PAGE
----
The life and times of Henry C. Wolf

    From a young age, Rector of the College of William and Mary’s Board of Visitor’s Henry C. Wolf ’64, J.D. ’66 knew what he wanted to do for a living.

    “I actually knew I wanted to be a tax lawyer since I was about 13 or 14 years old,” Rector of the College of William and Mary’s Board of Visitors Henry C. Wolf ’64, J.D. ’66 said. “For some crazy reason. For the silly reasons of a 13 year-old.”

    This unusual life-long dream steered Wolf to the College, since it was one of the only institutions in the state that offered a program in tax law at the time.

    His childhood dream didn’t come easy, Wolf had to work his way through school.

    Originally from Norfolk, he lived in Williamsburg year-round, working as a waiter in Colonial Williamsburg’s King’s Arms Tavern, a driver for the CW bus and a night auditor for two area hotels.

    On top of juggling four jobs, he took summer classes, finishing his bachelor’s economics degree and law degree in six years.

    Wolf took his law school classes in the basement of Bryan Hall and persevered through the late fall heat at a time when there was no air-conditioning in dorms on campus. Girls occupied dorms on one side of the Sunken Garden, while boys lived on the other.

    Though much has changed since then, Wolf says there are fundamental similarities between his time as a student and present day.

    “I’ll tell you something about William and Mary,” Wolf said. “Especially when you walk around the old parts of campus, [the College] doesn’t change. There is a continuitythere, and that continuity transcends the generations … We had a faculty that was here and was every bit as dedicated as the faculty is today.

    They were totally committed to providing the students with the very best education that they could, and preparing students to be the leaders of the future.”

    Similarly, times were hard at the end of Wolf’s collegiate years just as they are now. There was a war and an uncertain economy. Wolf served in the army for four years during the Vietnam War, earning the rank of captain in the Judge Advocate General Corps.

    “I was lucky that I was enrolled in the JAG program and did not go to Vietnam,” said Wolf. “But I had classmates lost in that war, and it was a troubled time then as it is now.”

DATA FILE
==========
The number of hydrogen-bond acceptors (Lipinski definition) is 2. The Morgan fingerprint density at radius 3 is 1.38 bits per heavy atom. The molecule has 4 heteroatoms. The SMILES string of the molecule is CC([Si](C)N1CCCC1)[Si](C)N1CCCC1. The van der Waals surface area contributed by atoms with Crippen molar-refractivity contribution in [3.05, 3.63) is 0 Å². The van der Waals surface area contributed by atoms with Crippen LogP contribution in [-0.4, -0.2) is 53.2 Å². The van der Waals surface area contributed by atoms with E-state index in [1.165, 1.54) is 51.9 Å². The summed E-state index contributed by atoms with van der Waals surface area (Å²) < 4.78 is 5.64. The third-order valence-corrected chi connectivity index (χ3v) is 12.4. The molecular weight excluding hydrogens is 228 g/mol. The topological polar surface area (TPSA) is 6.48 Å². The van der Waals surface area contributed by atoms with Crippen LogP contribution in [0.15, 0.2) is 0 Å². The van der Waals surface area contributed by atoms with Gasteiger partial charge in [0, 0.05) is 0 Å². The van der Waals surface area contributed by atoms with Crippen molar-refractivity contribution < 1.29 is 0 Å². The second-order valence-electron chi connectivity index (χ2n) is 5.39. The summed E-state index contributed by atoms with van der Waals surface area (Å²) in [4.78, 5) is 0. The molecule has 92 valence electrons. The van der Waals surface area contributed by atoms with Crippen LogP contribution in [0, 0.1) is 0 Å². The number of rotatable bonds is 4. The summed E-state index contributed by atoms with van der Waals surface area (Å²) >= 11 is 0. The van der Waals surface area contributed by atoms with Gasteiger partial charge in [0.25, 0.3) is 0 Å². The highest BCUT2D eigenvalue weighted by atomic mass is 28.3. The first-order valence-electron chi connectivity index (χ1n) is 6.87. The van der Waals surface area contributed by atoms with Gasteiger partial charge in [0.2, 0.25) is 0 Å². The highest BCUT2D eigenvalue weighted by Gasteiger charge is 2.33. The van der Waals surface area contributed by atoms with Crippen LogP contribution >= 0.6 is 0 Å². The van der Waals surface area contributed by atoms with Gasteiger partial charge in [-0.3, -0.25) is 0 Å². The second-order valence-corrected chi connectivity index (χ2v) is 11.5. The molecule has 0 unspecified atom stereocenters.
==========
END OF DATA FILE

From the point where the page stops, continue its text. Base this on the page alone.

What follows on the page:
After his time in the army, he worked for the Internal Revenue Service briefly.

    “In the legal world, [working for the IRS] is almost regarded as an act of perversion.” Wolf said.

    Wolf then clerked for the first woman judge in the tax corps and later joined the Norfolk Southern
    Corporation, a shipping and transportation company. Despite planning on staying with the company for only a short time, Wolf retired in June of 2007 as vice chairman and chief financial officer after a 35-year career with the company.

    Former Gov. Mark Warner appointed Wolf to the BOV in 2003, and Gov. Tim Kaine reappointed him in 2007.
    Wolf has also served as vice rector of the board since 2006. During its April meeting, the BOV unanimously
    elected Wolf as rector, after Michael Powell stepped down when his second term expired. In 2006, the
    William and Mary Law School renamed its renovated library in Wolf’s honor as the Wolf Law Library.

    Wolf currently serves on the boards of AGL Resources, Inc. and Hertz Global Holdings, and he is a trustee of the Colonial Williamsburg Foundation.

    The BOV’s newest rector says that when he graduated from the College, he could not have imagined returning to his alma mater as the rector of the BOV.

    “That world was so far away from where I lived that that thought never entered my mind,” Wolf said.

    However, he believes the College shaped him for what was to come.

    “In many ways William and Mary very much prepared me to be the rector of the College. I just wasn’t aware of it.”


    Please enter your comment!
    Please enter your name here